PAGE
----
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May 22nd
Stave Spring(922.3)-Wildcat Trail(945.1)
22.8mi


It was a chilly one this morning. The weather is just crazy for this late in May and we have benefitted greatly. It was just below 40 as we started hiking and stayed cool most of the day hitting the low 60s at its highest. We had a big day ahead of us and the forecast was 50% chance of showers and thunderstorms in the afternoon. We had a nice and relaxed 3mi hike down to the official end of the Hayduke at Weeping Rock. It was a very pleasant end to the trail. We were up and out at 6:45am, so we had Zion all to ourselves until we hit the final switchbacks going down. I’m a fan of Zion and it may be my personal favorite out of all the National Parks the Hayduke hikes through. It seems pretty small, but has some beautiful sites. Here are some shots of the morning hike down. 
There was a side trail that led right up to the Weeping Rock and I was able to get a finish photo. It was a different feeling from the other long trails I’ve finished and didn’t feel as momentous. Maybe it’s because the Hayduke was so short in comparison. Also, we have chosen to do the bonus ending that adds 38mi and traverses Zion from the Weeping Rock on the southeast, to Lee Pass on the northwest. Still, it was cool to technically finish the Hayduke and have celebratory photo. 
The beginning of the bonus traverse across Zion starts with one of the more popular trails in the park, Angel’s Landing. Looking at it on the map, it is just .4mi up the ridge to the top, but that can be very deceiving if you don’t know more about the hike. That .8mi round trip took us about 1hr 10mins to do an I think we were lucky it wasn’t busier. It was really overwhelming to come off out serene morning and walk into such a packed trail. It is similar to Half Dome in Yosemite, in that it has a chain you use to go up and down the steep and exposed trail. Just like Half Dome people going up and down are using the same chain and traffic jams ensue. People were very nice and polite and it that made it more enjoyable. It was pretty much a single file line and we’d proceed in short bursts when there was an opening. It reminded me of when there’s construction and a two lane road is used as one, so there is someone at each end with a stop sign and a line of cars build up before proceeding while the oncoming traffic stops. Again, the coolest part was how organized and polite everyone was. The teacher in me wanted to commend them to reinforce the behavior.  It wasn’t the view from the top that I’ll remember, but more the circus to get up there. It goes right up the spine of the rock. 
After Angel’s Landing, we got on the West Rim Trail and it was great! It had quite a climb that gradually went up over 7000ft (we were as low as 4500ft in the morning) to then cruise some miles up high on the rim to take in the views of the park. I really enjoyed it.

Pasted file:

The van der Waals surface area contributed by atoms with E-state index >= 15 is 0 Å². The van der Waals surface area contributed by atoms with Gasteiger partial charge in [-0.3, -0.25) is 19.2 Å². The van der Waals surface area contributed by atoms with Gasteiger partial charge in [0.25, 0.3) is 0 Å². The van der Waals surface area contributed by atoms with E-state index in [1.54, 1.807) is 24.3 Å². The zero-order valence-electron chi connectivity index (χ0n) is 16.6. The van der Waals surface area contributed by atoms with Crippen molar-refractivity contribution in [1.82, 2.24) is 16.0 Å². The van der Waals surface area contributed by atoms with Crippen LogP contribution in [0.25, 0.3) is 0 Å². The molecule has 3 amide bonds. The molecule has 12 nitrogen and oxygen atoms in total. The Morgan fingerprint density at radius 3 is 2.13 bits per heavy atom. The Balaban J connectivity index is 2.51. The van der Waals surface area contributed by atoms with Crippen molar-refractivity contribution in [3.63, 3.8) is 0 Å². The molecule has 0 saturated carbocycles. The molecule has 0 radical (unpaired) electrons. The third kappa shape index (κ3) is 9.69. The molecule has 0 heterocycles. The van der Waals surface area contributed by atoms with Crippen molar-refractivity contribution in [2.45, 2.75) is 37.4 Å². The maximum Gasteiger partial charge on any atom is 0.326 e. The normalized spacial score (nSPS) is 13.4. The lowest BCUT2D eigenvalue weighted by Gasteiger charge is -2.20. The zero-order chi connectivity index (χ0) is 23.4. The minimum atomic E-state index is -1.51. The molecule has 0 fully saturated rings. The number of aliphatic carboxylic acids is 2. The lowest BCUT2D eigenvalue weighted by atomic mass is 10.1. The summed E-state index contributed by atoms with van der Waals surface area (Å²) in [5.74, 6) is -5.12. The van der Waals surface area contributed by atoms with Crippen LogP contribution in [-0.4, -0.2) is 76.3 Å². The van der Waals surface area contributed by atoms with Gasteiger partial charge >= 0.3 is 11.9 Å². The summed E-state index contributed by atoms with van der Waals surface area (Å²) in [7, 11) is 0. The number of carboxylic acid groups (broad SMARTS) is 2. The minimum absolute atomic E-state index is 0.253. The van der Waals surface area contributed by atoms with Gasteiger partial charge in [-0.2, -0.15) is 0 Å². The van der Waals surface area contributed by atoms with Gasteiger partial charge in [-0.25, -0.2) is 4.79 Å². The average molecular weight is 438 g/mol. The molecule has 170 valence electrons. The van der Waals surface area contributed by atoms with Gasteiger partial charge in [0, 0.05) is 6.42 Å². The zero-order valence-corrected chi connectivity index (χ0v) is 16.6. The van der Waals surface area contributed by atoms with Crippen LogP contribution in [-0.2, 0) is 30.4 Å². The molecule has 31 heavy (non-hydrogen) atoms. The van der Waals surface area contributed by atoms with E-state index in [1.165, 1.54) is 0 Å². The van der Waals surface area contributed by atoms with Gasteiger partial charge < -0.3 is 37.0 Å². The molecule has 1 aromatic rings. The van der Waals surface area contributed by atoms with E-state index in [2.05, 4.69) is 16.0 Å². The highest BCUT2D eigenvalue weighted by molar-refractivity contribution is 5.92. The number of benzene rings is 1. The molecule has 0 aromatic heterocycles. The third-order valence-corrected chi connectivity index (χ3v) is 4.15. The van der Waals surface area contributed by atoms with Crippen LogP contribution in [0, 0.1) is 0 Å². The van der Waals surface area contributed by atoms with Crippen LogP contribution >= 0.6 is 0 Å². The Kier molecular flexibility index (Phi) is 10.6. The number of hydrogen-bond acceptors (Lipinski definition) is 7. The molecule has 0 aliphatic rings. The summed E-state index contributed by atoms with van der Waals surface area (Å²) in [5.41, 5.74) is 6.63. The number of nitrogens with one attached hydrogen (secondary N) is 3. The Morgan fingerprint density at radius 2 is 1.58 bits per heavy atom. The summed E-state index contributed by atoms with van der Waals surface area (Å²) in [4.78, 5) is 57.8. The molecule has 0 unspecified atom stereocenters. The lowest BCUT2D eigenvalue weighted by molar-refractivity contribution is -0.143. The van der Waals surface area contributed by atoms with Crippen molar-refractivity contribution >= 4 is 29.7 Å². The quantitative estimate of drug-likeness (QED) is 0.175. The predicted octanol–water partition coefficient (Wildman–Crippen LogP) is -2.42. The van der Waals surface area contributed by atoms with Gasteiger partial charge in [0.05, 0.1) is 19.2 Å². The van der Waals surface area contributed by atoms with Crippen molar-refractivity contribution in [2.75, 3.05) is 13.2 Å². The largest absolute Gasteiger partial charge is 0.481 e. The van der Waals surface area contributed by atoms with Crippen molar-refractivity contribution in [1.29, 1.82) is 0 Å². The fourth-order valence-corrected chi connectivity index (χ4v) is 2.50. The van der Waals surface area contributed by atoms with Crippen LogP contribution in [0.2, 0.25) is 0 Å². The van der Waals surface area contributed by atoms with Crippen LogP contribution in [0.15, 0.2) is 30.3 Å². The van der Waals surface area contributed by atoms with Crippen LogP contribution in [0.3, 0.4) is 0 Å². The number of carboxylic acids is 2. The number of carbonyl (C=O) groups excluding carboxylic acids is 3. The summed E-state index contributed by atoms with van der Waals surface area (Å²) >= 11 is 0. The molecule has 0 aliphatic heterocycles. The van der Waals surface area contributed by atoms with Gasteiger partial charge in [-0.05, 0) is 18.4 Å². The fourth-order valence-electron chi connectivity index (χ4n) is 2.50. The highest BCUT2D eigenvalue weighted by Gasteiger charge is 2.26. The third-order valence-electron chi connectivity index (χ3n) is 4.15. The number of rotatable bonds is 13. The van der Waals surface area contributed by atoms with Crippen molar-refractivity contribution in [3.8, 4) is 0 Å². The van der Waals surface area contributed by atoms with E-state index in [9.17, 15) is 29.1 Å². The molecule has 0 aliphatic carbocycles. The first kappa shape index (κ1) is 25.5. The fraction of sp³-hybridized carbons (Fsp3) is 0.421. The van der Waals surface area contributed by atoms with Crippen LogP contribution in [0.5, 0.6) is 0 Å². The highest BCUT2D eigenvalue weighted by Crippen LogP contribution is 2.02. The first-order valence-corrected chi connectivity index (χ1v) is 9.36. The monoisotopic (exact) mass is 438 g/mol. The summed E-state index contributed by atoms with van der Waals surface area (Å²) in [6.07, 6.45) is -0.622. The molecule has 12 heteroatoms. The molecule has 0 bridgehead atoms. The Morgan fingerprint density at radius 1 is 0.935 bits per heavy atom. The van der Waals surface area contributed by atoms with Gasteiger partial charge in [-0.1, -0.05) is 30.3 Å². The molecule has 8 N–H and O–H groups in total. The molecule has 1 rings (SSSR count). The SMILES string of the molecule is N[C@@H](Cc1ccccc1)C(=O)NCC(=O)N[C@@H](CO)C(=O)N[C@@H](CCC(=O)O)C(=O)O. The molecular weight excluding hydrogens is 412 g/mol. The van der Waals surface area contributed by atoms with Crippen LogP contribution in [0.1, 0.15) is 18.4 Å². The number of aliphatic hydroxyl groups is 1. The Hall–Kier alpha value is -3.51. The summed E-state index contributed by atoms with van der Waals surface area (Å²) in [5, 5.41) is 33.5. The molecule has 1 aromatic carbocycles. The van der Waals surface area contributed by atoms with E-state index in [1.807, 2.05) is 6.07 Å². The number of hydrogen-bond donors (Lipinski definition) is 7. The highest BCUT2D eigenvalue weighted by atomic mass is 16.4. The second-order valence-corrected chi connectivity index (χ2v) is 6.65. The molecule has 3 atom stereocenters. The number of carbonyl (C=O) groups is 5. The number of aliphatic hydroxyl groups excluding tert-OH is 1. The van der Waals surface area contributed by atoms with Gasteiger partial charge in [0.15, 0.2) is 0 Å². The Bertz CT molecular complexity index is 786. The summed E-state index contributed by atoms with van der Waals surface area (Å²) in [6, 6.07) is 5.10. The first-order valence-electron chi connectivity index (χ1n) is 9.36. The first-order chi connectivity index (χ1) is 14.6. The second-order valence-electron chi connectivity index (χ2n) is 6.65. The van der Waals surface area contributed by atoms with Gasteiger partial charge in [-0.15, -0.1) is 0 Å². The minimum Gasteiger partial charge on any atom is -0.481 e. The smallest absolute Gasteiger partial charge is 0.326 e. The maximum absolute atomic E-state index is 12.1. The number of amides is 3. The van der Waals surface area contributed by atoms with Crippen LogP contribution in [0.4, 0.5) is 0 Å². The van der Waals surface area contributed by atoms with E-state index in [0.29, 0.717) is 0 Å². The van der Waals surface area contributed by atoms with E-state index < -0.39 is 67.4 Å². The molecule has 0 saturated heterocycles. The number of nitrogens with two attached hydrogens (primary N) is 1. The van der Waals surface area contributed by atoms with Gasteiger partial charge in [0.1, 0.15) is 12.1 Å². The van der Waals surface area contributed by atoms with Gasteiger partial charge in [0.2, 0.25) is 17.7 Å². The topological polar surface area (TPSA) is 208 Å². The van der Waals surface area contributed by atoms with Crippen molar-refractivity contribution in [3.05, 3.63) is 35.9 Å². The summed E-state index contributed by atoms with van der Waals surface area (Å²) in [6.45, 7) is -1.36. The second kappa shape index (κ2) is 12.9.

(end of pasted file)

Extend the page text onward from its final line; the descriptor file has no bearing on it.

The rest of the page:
You can see the clouds were quite ominous. They were all around us for while with sun somehow just on us, but we weren’t fortunate enough to dodge it today. The wind picked up and temps dropped below 50F again. When it started to fall while we were up high, it was sleet for about 10mins. Then we dropped down into Potato Hollow and it turned to rain. It came down steadily for about two hours and the trails became very slick clay mud with puddles gathering in them. Earlier, on the West Rim Trail, we had wondered why much of that trail was concrete. With how quickly the trial turned into a slip n slide, we understood. We just kept moving to stay warm. I was happy about the timing that we were down low when it hit. Again, the umbrella was golden! It was some really cold rain and it kept my whole upper half mostly dry and warm. 
The rain stopped around 5:15pm as we were turning onto the 3mi stretch of trail we had a permit for, the Wildcat Trail. We wanted to get towards the end of it to lower our mileage for our last day tomorrow, so we started hiking down the traverse. Gavin is particular about his campsites and will not pitch in mud. As we headed down, the mud got thicker and was weighing down our shoes. We passed a nice spot that was more gravelly to pitch on and it was killing Gavin. Then a group of four was hiking towards us, so we asked about the camping ahead. They said they were in the same predicament and that they were actually turning around to go to the gravelly site and had left a pack there that we didn’t notice. They said they went down a couple miles and that there was a group that had taken all the spots and that it was really muddy down there. Also, they said they saw nothing doable on the traverse. That really got Gavin worried and I agreed to camp at the next spot we saw, which was just 100yds down the trail. We wedged into a drainage area that is actually a perfect fit and setup fortunately before the rain kicked back in. 
Right now, it’s a steady rain that seems to be sleet. It’s a cold one and probably going to be in the 30s tonight as we are still over 7000ft. I’m chilled from the rain earlier and have almost all my layers on, including my rain pants, which I purposely kept off earlier knowing tonight was predicted to be a cold night. The rain is forecasted to continue tomorrow, and since it’s our last day on trail, my current strategy for comfort in the morning is to start out wearing my Smartwool pajama pants and rain pants that I’m wearing to bed right now. Pretty excited to not have to put on my damp muddy pants in the morning…but those shoes are another story…they’re gonna be sooo cold! The rain/sleet just got heavier. It may be a night for peeing in a Ziploc. I really don’t want to go out there…
On a side note, those wondering about Katherine, she got an early start this morning, so she was ahead of us all day and will probably finish the traverse tomorrow a couple hours before us. 

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